The Brooklyn Rail

MAR 2014

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MAR 2014 Issue

from Slow Poetry in America



            Long days of summer spin unevenly.
            Past a place of stillness you pass
            time in play and labor.
            Chinaberry losses. Horizon.
            Watch a storm swell there. Black
            clouds bloom the internal chimera.
            Find a way back to native origin.
            Azimuth. No path but what circles
            back these days—sound, wording other.








Slow Poetry in America the hidden, the submerged. What comes to mind is a quick drifting and settling, a determination of inexact orders.
            The whole sound of quick flight and figures featured
            like a pet terrapin, the band Styx, lifting weights in summer
            nighttime garage. A sleeveless top, exposed arms and bench
            presses cohere a young mind in the mindlessness of a new
            body awareness. Quicken the tempo of operatic
            shifted signals, cross beat passages into a future beyond.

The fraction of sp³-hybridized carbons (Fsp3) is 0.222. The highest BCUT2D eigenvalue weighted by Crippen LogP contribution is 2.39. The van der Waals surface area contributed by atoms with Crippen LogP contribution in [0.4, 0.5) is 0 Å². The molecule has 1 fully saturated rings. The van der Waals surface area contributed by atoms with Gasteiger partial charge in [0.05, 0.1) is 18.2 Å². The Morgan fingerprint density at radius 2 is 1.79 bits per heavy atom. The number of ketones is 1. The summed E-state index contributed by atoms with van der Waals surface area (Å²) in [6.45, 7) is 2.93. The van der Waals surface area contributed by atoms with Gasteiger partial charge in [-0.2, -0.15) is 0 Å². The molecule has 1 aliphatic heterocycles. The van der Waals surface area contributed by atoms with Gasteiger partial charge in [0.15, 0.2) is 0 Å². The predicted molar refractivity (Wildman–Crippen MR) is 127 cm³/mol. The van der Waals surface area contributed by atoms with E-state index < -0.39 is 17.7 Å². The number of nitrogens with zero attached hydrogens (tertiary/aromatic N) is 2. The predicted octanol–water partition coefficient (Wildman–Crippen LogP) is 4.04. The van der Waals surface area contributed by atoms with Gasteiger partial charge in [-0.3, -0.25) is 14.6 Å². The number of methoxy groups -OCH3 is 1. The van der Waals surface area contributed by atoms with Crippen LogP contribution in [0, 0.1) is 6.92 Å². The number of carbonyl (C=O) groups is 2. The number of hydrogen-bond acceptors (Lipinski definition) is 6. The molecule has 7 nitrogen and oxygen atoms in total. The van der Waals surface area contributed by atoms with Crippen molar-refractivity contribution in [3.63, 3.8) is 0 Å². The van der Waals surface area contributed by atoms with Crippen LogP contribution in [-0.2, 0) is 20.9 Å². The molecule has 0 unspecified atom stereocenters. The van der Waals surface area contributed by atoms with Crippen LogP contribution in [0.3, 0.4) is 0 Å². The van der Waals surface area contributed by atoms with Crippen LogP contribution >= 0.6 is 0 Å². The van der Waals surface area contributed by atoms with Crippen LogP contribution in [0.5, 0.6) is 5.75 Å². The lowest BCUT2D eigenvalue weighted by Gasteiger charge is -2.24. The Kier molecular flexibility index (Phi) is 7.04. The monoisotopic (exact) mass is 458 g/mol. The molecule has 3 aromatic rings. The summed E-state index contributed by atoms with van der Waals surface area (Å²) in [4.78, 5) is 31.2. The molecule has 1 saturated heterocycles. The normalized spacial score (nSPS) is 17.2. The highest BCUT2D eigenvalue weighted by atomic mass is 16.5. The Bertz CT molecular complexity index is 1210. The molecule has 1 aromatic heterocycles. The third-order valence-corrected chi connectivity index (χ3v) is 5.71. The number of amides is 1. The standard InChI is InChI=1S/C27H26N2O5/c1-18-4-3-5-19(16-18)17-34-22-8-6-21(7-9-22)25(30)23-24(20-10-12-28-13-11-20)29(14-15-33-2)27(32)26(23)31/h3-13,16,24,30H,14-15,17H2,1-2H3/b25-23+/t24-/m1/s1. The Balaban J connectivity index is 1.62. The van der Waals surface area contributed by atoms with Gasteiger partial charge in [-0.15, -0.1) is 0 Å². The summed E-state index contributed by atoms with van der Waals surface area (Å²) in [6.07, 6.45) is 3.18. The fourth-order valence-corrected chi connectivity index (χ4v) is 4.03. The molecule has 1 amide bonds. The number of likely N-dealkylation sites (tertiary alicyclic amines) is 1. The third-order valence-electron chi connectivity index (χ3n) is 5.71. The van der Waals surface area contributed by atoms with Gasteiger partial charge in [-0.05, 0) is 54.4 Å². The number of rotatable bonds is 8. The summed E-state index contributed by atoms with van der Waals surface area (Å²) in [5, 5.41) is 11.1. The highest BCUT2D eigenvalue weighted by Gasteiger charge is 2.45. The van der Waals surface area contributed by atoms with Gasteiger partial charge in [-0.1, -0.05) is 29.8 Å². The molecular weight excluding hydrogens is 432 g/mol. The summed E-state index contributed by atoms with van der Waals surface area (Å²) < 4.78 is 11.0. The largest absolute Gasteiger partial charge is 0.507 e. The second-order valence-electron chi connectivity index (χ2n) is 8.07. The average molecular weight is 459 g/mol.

Alert in new salvages of haywire destiny—observe.







Wake to the chatter of children. We adhere to shifting narratives that hold momentarily.
            A violent lake monster from Oxtongue breathes
            Fire between pines. Watercolor dries.
            Look between lines. Go behind words.
            As witnesses to events migrate through time
            let the record show: dispersed leaves; a lit
            November sidewalk (freshly cemented);
            black squirrels clinging to bare pear limbs;
            and voices of children like the chorus of oneself
            remixed and replayed in dissolute loops.
            A mistook clarity. Light the illusive fest….







Philip Whalen spent every day with Slow Poetry In America.
            Once Mike, Anselm, Eddie, Hoa and I met him at the Hartford Street Zen Center and held the door open as he huffed and ducked and tucked himself into Mike’s big Impala. Philip was blind, or mostly blind, and took up a lot of space with his body. He was enthusiastic for Chinese food, and we drove to a place on Church Street.
            We ordered onion cakes and dumplings and he beat his chest like Tarzan and sang: ONION CAKES.